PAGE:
The decimation option allows you to trade some of the instantaneous bandwidth to get more bit resolution, and hence, lower quantization noise. The basic rule of thumb is 3dB every time you divide the bandwidth by two. So, decimation by two gives you 3dB, decimation by 4 gives you 6dB, by 8 gives 9dB and so on.
To further leverage the effects of the decimation, you can also readjust the gain using the same procedure described above. A slight saturation of the ADC gives you more SNR after decimation. So basically, when you use a higher decimation rate, adjust for higher gain and vice versa.

The Bias-Tee option: 4.5v @ 50mA

In some cases, one may need a very low noise figure. For example, some satellite communication systems require a front end with a noise figure as low as 0.2dB. In such case, using an external preamplifier near the antenna system can improve the overall operation. The Bias-Tee option allows powering such a preamplifier directly from Airspy by injecting DC at 4.5v. Of course, such a preamp should have its own biasing system to extract the DC and inject the amplified RF signals. The current budget is limited to 50mA, so that’s enough to run most of the modern MMICs.
Another use case one can imagine is to switch between antennas using that bias signal or even power down-converters for higher bands OR up-converters for LF and HF, like the SpyVerter mentioned above.


Starting from June 2016, Airspy R2 units are calibrated in the factory up to ~0.05 PPM. This calibration is written in a different memory location than the one used for the firmware, so upgrading the firmware won’t delete it unless you do it by yourself.
The procedure to recalibrate a unit is as follows:

  • Open the calibration tool (AirspyCalibrate.exe),
  • Clear the correction,
  • Reset the device (unplug/plug again),
  • Inject a known and accurate signal,
  • Set its exact frequency in the tool,
  • Click on “Calibrate”,
  • Reset the device.

Note that this procedure requires firmware version 1.0-RC9 or better.

Troubleshooting PC performance problems

We created a set of command line utilities to help troubleshooting the performance problems.

  • Download the latest release of the tools package
  • Open a console (cmd.exe) and run airspy_rx -r NUL -t 0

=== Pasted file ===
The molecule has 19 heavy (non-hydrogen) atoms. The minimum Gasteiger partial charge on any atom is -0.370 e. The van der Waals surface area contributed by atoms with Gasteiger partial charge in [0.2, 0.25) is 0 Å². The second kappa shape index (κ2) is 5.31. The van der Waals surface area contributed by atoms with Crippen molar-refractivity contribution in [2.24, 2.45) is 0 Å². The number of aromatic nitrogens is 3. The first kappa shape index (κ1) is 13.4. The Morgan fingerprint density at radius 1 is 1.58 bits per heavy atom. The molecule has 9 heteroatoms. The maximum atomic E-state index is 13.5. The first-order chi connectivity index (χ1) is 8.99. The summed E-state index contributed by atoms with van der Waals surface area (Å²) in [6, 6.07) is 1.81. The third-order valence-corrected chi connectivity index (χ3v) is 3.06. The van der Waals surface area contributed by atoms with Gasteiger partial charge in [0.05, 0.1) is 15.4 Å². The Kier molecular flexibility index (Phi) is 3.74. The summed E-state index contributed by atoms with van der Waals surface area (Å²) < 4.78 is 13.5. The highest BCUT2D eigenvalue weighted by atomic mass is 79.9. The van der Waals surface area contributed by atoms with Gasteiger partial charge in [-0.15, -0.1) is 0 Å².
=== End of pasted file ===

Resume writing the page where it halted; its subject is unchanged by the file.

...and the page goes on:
• Leave it running for 30 seconds, then Ctrl+C
  • If the average throughput is below 10.0 MSPS then either your USB controller has problems or you CPU can’t process the data. Possible solutions:
    • Use another USB port
    • Update your USB drivers (Prefer OEM drivers to generic ones)
    • Check your anti-virus or any other CPU heavy task
  • See also our Wiki: https://github.com/airspy/host/wiki/Troubleshooting (users can update it with their configuration/solutions)

Known issues

  • Slow computers won’t be able to run Airspy at 10MSPS without dropping samples. That’s a lot of data to process in real time. Make sure you run Airspy in a modern machine as described in the minimum hardware requirements.
  • In a fresh Windows 7/8/10 installation, Windows Update will grab the generic Microsoft USB drivers. These may not be optimal for high throughput operation and it is advised to update them with the latest version from your OEM. For example, the latest Intel USB 3.0 drivers turned the streaming on some PCs from choppy to perfectly smooth.
  • Some old generation USB 3.0 controllers are not compatible with USB 2.0 devices at high speed. Changing the USB port can be sufficient to solve this problem. And again, make sure you run Airspy in a modern machine as described in the minimum hardware requirements.
  • In some PCs, the experimental 2.5MSPS mode is vulnerable to USB noise. This will be improved with further firmware updates. The recommended method to get lower sample rates is to use some decimation with the 10MSPS stream.
  • USB Hubs won’t work at the full sampling rate. Just don’t use them.
  • Beware of overheating. Keep your unit in open air environment while running.


That’s all folks!